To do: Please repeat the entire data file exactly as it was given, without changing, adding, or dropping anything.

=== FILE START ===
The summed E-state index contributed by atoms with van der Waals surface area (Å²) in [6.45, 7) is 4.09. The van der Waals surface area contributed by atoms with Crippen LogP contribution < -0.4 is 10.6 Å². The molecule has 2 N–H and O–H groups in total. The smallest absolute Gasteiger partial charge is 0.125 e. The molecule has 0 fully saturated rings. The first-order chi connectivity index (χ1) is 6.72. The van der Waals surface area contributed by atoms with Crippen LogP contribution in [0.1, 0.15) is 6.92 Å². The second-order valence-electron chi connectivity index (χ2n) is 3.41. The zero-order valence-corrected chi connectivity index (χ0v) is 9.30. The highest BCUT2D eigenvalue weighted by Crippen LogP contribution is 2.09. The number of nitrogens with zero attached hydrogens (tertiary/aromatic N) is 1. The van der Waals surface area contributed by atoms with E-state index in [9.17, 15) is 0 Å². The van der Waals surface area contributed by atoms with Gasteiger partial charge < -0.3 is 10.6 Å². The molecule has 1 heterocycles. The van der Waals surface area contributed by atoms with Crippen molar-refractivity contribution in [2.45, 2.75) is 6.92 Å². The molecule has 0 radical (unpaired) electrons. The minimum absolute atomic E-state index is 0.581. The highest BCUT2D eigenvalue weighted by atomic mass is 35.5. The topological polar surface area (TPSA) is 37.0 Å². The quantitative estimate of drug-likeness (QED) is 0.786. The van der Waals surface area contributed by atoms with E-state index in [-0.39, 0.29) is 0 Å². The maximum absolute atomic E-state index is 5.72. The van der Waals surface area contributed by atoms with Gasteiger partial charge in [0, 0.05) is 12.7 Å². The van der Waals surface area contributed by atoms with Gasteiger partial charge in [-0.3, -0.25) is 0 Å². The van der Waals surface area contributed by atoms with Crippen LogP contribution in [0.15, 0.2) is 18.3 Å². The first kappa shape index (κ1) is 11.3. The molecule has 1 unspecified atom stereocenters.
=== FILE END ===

The summed E-state index contributed by atoms with van der Waals surface area (Å²) in [6.45, 7) is 4.09. The van der Waals surface area contributed by atoms with Crippen LogP contribution < -0.4 is 10.6 Å². The molecule has 2 N–H and O–H groups in total. The smallest absolute Gasteiger partial charge is 0.125 e. The molecule has 0 fully saturated rings. The first-order chi connectivity index (χ1) is 6.72. The van der Waals surface area contributed by atoms with Crippen LogP contribution in [0.1, 0.15) is 6.92 Å². The second-order valence-electron chi connectivity index (χ2n) is 3.41. The zero-order valence-corrected chi connectivity index (χ0v) is 9.30. The highest BCUT2D eigenvalue weighted by Crippen LogP contribution is 2.09. The number of nitrogens with zero attached hydrogens (tertiary/aromatic N) is 1. The van der Waals surface area contributed by atoms with E-state index in [9.17, 15) is 0 Å². The van der Waals surface area contributed by atoms with Gasteiger partial charge < -0.3 is 10.6 Å². The molecule has 1 heterocycles. The van der Waals surface area contributed by atoms with Crippen molar-refractivity contribution in [2.45, 2.75) is 6.92 Å². The molecule has 0 radical (unpaired) electrons. The minimum absolute atomic E-state index is 0.581. The highest BCUT2D eigenvalue weighted by atomic mass is 35.5. The topological polar surface area (TPSA) is 37.0 Å². The quantitative estimate of drug-likeness (QED) is 0.786. The van der Waals surface area contributed by atoms with E-state index in [-0.39, 0.29) is 0 Å². The maximum absolute atomic E-state index is 5.72. The van der Waals surface area contributed by atoms with Gasteiger partial charge in [0, 0.05) is 12.7 Å². The van der Waals surface area contributed by atoms with Gasteiger partial charge in [-0.3, -0.25) is 0 Å². The van der Waals surface area contributed by atoms with Crippen LogP contribution in [0.15, 0.2) is 18.3 Å². The first kappa shape index (κ1) is 11.3. The molecule has 1 unspecified atom stereocenters.